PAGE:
Friends, stoners, countrymen, lend me your ears…
While, ostensibly, I’ve been tasked with analyzing the first Democratic debate of 2015, I feel it is my duty as your humble Sordid Affairs editor to inform you that there are far graver issues at hand than who won Tuesday night’s rhetorical joust. I’d like to begin with a short discussion of numbers. And I’m not talking about Gallup polls, or the unemployment rate, or the size of the National Debt, I’m concerned with those digits that provide the truest reading of the American pulse: Nielsen Ratings. For better or worse, we are what we watch.
According to a preliminary estimate, 9.2 million Americans tuned in to CNN to watch Hillary Clinton and Bernie Sanders spar—a record for the donkey party, but a meager 36% of the 25 million viewers the Republicans scored for their inaugural shootout on Fox last month. To put that in perspective, if you compare those numbers to those for all television shows aired in the last week of September 2015, the GOP are pulling Sunday Night Football stats while the Dems are charting somewhere below the Big Bang Theory. Donald Trump justifiably credited his own star power for the sweep, and the implications of that are terrifying: Americans en masse have accepted the Jerry Springerization of the contest to become the leader of the free world.
So it’s through this prism that I watched the debate. There were no surprises really. No tabloid moments. Bernie Sanders was the firebrand idealist, Hillary was the professional—if beleaguered—insider, and the other three guys were the parsley at the side of the plate.
Bernie Sanders seems to have the firmest grasp of what ails this country, but his clarion call for Nordic viking socialism is going to be a tough sell to a populace that greeted Obamacare like it was a Doberman laying claim to their Happy Meal. He flusters easily, which makes Hillary’s robotic confidence seem presidential. Sanders has the unfortunate habit of making reasonable positions appear subversive. Donald Trump, on the other hand, shoots his mouth off like a roadhouse drunk and people find it charismatic. Go figure.
Anderson Cooper summed up many peoples’ misgivings regarding Hillary Clinton when he listed her varied political flip-flops and asked bluntly, “Will you say anything to get elected?” Hillary can talk all she wants about how she shifts her opinions as she absorbs new information, but everyone knows that the answer to that question is a deafening “yes.” However, it’s absurd to single her out as the only such offender running for political office in 2016. She’s a highly evolved political animal, and that’s hardly a handicap. I believe her when she says she’s a Silly Putty Progressive (I’m paraphrasing) able to assume whatever form is necessary to move forward. Hillary has a lot to live down—her vote on the Iraq War, her response to the Arab Spring as Secretary of State, Benghazi, and Emailgate to name a few—but she was the clear victor in this first Democratic match.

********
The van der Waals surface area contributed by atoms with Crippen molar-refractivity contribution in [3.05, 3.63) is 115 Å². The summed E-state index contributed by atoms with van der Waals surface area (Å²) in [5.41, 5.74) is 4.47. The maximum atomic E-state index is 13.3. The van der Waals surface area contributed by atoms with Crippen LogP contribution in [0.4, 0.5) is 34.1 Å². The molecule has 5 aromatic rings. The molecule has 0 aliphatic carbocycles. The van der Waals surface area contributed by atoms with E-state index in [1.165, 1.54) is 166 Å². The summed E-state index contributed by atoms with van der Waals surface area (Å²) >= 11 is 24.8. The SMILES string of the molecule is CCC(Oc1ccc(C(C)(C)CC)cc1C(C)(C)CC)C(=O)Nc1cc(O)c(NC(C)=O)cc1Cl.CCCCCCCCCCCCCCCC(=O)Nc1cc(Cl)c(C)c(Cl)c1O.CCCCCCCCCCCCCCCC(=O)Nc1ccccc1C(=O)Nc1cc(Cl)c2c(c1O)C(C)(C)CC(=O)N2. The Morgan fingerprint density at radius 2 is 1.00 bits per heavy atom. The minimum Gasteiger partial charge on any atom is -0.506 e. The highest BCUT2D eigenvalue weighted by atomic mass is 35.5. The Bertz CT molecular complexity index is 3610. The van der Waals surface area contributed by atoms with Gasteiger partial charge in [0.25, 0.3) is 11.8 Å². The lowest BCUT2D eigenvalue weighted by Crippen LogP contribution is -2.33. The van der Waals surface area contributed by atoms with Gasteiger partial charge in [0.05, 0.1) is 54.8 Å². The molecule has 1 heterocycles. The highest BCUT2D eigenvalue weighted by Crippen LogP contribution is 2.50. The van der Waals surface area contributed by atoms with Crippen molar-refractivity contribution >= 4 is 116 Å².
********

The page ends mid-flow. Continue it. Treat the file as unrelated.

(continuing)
Eight short years ago, issues were still the driving force behind the presidential contest. Love him or hate him, Barack Obama campaigned on the concepts of hope and change. John McCain, too, presented himself foremost as a man of ideals. And Hillary’s strong showing aside, the numbers are still in favor of bread and circuses. We live in an era where people need to be reminded that black lives matter, where it is impossible in this country to pass a law barring certifiable lunatics from buying guns, where ISIS has built a state that has institutionalized rape, slavery and snuff films, and Vladimir Putin is the most successful statesman on the planet. Circumstances demand strong leadership, yet bluster and xenophobia are beating ideas at a ratio of 3:1.
Two thousand years ago a similar scenario led to the fall of the Roman Republic and the rise of a syphilitic empire. Is it a stretch to imagine Donald Trump’s famously quixotic hair crowned in laurel leaves?
I would classify this age as “post-reality,” an epoch that welcomes the smearing of the line between truth and entertainment. Trump has graduated from rodeo clown to the main attraction. It’s time to take the concept of President Trump seriously. Judging from her performance on Tuesday, I believe Hillary can take him, but the GOP is going to hammer her on Benghazi and the email thing all the way to November. Trump is winning the ratings war, and for as long as he’s in the race, the camera will be on him. Perhaps the Dems should consider drafting a reality TV star of their own, maybe convince Flavor Flav to throw his fur hat in the ring long enough to beef up their audience. I don’t know what the answer is, honestly. I’m just a worried man singing a worried song.
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